Citation: Lin S-J, Guarente L (2006) Increased Life Span due to Calorie Restriction in Respiratory-Deficient Yeast. PLoS Genet 2(3): e33. doi:10.1371/journal.pgen.0020033
Published: March 31, 2006
Copyright: © 2006 Lin and Guarente. This is an open-access article distributed under the terms of the Creative Commons Attribution License, which permits unrestricted use, distribution, and reproduction in any medium, provided the original author and source are credited.
Funding: The authors received no specific funding for this article.
Competing interests: The authors have declared that no competing interests exist.
The Kaeberlein et al. paper in the November 2005 issue of PLoS Genetics  claimed that calorie restriction (CR) in yeast does not require respiration to extend life span of mother cells. This claim challenges our earlier finding that deleting CYT1 (encoding cytochrome c1) prevented CR-associated longevity .
However, there is a fundamental difference in the two experiments: these authors typically use 0.05% glucose as their CR media instead of the 0.5% glucose in our experiments (compared with 2% glucose in controls). At their very low glucose levels, yeast cells are slow growing and show significant metabolic changes .
Moreover, the key for interpreting the effect of the cyt1 deletion on CR is to examine the effect of the deletion on life span at a given reduced glucose concentration (compared with the usual 2%) and comparing this with the degree of life extension in the wild-type parental strain at that same reduced glucose concentration. The single experiment the authors present using our strain (PSY316) and our glucose concentration (0.5%) actually showed very little extension (at the margin of significance). Unfortunately, even this small effect is misleading because the experiment omits the wild-type control. In fact, an earlier study by Kaeberlein showed robust extension of life span at 0.5% glucose in the wild-type parental strain PSY316 . The omission of this information from the experiment in Figure 3A obscures the key fact that deleting CYT1 evidently did prevent most of the extension in life span by 0.5% glucose in their hands, which would agree with our previous findings.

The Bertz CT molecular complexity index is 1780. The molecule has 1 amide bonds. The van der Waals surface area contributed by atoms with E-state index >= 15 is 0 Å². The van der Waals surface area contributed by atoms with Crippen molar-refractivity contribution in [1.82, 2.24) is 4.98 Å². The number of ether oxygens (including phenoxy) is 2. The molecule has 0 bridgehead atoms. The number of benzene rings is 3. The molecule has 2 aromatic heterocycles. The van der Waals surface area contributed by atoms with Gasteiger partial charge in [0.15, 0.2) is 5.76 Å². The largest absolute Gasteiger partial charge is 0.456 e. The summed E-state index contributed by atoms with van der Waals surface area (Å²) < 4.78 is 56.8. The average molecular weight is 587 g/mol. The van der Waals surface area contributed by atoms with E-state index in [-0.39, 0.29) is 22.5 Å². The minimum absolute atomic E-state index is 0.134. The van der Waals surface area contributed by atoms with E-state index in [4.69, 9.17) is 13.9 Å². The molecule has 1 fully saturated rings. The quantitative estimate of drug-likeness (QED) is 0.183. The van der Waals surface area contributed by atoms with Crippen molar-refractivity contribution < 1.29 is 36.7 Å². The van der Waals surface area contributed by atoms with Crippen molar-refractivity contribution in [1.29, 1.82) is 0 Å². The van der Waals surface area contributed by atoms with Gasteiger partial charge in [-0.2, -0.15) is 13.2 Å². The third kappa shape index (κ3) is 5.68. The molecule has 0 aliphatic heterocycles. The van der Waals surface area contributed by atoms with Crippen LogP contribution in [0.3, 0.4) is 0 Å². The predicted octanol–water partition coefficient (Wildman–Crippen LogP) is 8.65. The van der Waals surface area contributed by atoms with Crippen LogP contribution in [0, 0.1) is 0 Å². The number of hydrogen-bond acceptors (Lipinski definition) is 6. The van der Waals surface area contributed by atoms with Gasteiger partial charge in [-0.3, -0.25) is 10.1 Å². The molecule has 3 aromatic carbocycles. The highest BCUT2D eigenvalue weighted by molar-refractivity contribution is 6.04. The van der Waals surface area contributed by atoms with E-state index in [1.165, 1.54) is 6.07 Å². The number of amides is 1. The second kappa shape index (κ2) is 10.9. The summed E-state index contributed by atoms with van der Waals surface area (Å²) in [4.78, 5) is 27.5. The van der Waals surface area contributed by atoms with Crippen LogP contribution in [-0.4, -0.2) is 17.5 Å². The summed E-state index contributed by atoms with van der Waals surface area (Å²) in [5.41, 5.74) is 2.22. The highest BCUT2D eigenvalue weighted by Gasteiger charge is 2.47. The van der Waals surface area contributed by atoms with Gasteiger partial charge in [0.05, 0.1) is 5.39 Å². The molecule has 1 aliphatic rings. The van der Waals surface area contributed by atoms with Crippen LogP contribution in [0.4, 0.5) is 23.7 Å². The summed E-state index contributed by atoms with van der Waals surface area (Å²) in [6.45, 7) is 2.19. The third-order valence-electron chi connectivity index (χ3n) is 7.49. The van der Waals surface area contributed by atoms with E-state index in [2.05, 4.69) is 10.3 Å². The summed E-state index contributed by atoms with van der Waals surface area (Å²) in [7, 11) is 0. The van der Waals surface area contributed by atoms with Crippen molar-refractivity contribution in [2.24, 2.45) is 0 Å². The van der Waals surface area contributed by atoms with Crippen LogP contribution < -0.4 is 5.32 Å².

The authors did find a much more robust extension at 0.05% glucose in the cyt1 deletion in Figure 3A, a condition we did not examine . The authors explain away the weak effect they see at 0.5% glucose in the cyt1 mutant compared with the much larger effect at 0.05% glucose by saying a “non-optimal level of CR may have precluded detection of lifespan extension by CR in the cyt1 deletion mutants in the prior study” . But, as mentioned above, an earlier study by Kaeberlein showed a robust life extension in the wild-type parent PSY316 at 0.5% glucose, which was as great as that observed at 0.05% . Indeed, 0.5% glucose was chosen as our standard in this strain because life span was maximal and the growth rate was reasonably rapid.
Therefore, the claims of Kaeberlein et al. that respiration and, by implication, SIR2-related genes are not required for CR-induced longevity are highly misleading. We previously showed the requirement for SIR2 in PSY316 , and, moreover, Lamming et al.  recently showed the requirement for SIR2 and related paralogs in the strain commonly used by Kaeberlein et al. (using 0.5% glucose). We think it is likely that different pathways are engaged at 0.05% compared with 0.5% glucose. Thus, their claim that respiration is not required for longevity may apply to their experimental conditions, but not to ours. In summary, we think it is likely that differences in pathways identified by Kaeberlein et al. simply reflect their different experimental protocols and do not negate our earlier findings and interpretations. Futhermore, the fact that they changed the conditions we employed as CR and omitted relevant data have created confusion.
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